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Thread: New Dinosaur Species and News - 12/2/2020

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    Default New Dinosaur Species and News - 12/2/2020

    An unusual new sauropod dinosaur from the Late Cretaceous of Mongolia
    Alexander O. AverianovORCID Icon &Alexey V. Lopatin Received 14 Aug 2019, Accepted 03 Jan 2020, Published online: 11 Feb 2020

    A new sauropod, Abdarainurus barsboldi gen. et sp. nov., is described based on several anterior and one middle caudal vertebrae and chevrons from the Late Cretaceous Alagteeg Formation at Abdrant Nuru, northern Gobi Desert, Mongolia. The new taxon is characterized by 16 unique or rare characters of the caudal skeleton, including opisthocoelous centra, longitudinal ridges on the neural canal walls, postprezygapophyseal processes, a hypertrophied postspinal fossa, mediolaterally constricted neural spines, and a deep pocket-like spinodiapophyseal fossa covered laterally by high postzygodiapophyseal lamina. Our preferred phylogenetic analysis places Abdarainurus as a basal titanosaurian sauropod, but this result could be affected by inadequate knowledge of basal titanosaurs. The new taxon likely represents a highly specialized lineage of Asian macronarian sauropods that was unknown previously.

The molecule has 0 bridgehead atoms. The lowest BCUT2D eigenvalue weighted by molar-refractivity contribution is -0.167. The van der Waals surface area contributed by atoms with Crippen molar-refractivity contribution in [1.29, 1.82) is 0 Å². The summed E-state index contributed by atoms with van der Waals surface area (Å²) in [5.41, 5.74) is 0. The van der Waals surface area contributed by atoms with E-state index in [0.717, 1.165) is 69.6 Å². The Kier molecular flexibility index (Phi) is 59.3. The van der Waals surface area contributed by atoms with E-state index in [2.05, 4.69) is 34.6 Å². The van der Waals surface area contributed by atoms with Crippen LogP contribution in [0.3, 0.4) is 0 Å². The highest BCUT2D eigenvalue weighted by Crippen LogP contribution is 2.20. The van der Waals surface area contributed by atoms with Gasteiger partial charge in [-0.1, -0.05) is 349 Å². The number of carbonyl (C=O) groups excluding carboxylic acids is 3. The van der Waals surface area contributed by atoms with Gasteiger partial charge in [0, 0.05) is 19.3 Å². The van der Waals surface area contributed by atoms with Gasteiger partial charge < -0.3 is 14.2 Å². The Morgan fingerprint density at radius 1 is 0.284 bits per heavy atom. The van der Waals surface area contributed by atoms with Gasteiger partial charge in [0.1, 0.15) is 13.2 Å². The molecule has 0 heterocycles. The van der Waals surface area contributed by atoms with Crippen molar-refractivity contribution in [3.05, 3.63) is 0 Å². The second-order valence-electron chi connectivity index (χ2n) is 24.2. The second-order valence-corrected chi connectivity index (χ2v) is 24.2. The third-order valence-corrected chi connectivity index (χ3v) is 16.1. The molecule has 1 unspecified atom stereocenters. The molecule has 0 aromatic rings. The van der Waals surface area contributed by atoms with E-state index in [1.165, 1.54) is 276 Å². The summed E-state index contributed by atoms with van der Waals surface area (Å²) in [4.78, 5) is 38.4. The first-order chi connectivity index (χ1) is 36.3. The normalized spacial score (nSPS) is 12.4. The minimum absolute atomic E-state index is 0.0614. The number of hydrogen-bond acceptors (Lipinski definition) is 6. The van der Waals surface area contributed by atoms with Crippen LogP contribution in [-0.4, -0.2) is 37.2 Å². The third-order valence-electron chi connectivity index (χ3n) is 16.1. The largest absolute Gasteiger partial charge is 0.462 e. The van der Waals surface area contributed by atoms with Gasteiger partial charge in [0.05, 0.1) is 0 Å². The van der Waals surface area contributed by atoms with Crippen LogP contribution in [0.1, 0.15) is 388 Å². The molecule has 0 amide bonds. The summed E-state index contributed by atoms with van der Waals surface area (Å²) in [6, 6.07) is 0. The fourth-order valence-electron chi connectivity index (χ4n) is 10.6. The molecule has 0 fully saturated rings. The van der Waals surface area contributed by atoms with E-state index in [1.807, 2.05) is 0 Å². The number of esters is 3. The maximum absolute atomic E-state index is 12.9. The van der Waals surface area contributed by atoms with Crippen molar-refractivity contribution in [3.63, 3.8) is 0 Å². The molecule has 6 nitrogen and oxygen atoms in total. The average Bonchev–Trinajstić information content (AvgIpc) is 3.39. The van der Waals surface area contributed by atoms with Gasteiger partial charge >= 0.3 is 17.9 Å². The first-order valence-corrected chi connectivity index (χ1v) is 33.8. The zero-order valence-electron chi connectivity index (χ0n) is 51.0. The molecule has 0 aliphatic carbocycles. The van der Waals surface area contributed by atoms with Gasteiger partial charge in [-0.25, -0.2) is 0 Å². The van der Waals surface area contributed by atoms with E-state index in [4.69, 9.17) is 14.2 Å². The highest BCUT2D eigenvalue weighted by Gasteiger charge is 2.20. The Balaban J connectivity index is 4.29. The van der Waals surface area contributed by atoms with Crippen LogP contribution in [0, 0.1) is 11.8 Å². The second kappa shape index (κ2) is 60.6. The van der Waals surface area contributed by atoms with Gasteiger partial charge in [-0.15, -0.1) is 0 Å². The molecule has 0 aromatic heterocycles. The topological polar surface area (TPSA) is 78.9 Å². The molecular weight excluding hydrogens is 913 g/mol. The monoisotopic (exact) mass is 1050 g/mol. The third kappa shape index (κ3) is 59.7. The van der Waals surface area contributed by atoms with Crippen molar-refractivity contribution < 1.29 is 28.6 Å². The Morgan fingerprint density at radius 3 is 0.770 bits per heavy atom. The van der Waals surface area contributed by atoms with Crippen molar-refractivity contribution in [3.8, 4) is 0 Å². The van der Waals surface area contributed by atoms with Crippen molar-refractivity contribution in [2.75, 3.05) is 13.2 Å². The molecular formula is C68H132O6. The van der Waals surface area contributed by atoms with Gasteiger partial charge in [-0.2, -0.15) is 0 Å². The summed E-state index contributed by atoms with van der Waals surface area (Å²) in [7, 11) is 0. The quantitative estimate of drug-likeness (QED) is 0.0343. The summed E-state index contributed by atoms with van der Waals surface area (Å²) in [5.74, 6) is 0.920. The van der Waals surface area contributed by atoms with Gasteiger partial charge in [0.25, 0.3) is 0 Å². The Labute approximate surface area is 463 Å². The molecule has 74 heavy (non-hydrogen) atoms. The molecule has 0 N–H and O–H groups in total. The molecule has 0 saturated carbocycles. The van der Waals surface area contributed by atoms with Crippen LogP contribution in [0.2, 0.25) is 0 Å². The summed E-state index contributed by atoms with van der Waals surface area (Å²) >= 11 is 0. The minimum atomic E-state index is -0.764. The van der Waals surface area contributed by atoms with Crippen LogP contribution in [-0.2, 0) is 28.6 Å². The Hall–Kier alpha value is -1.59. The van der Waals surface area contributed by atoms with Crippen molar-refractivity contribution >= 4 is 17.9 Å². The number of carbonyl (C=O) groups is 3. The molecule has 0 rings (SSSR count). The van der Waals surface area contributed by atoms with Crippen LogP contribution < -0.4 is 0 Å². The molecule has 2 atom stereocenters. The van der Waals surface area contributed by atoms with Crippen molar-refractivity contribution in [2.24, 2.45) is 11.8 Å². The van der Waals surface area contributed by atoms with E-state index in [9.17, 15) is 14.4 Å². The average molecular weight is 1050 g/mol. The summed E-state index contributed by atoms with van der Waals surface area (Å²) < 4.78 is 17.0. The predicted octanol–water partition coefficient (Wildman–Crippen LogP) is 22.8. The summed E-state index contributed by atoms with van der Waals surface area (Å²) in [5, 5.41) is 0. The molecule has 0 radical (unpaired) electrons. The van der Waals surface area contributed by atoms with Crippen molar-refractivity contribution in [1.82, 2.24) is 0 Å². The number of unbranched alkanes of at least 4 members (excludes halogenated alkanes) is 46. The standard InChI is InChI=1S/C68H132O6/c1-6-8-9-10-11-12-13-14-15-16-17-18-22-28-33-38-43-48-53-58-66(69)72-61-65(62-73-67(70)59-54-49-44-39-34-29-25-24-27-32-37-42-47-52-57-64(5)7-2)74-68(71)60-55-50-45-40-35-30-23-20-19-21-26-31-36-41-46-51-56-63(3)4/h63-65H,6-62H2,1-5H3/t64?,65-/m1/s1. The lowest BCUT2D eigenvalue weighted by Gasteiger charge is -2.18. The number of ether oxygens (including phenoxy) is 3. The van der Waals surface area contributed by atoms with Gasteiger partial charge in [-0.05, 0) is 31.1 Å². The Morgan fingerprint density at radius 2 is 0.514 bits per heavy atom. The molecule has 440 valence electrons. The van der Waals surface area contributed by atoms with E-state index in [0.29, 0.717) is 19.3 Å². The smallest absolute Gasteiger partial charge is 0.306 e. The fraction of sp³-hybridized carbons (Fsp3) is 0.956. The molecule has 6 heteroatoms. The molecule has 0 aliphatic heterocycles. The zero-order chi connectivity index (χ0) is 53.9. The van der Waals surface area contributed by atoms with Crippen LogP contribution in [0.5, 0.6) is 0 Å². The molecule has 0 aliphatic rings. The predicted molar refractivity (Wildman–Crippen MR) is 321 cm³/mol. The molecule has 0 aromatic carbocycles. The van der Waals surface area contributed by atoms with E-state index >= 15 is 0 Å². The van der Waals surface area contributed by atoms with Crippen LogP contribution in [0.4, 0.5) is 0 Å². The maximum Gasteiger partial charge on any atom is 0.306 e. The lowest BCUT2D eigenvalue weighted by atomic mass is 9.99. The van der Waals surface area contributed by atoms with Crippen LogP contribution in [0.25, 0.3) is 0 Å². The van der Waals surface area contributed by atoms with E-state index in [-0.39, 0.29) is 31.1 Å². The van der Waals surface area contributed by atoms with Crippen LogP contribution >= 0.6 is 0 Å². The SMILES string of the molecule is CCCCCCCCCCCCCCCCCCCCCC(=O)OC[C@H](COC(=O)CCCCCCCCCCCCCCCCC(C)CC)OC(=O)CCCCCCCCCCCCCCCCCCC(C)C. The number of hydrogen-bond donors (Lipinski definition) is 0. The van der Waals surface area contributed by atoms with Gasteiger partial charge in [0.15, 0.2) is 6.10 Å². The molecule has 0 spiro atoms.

https://www.tandfonline.com/doi/abs/...nalCode=tjsp20
    'Reaper of death,' newfound cousin of T. rex, discovered in Canada
    By Laura Geggel - Associate Editor 2 days ago

    The "reaper of death" is the first newfound tyrannosaur species to be named in Canada in 50 years.


    Researchers have only two skulls from this new species, but here is what the dinosaur may have looked like nearly 80 million years ago.
    (Image: Julius Csotonyi)
    The fossils of a newly discovered Tyrannosaurus rex cousin a vicious, meat-eating dinosaur with serrated teeth and a monstrous face that scientists are calling the "reaper of death," has been discovered in Alberta, Canada.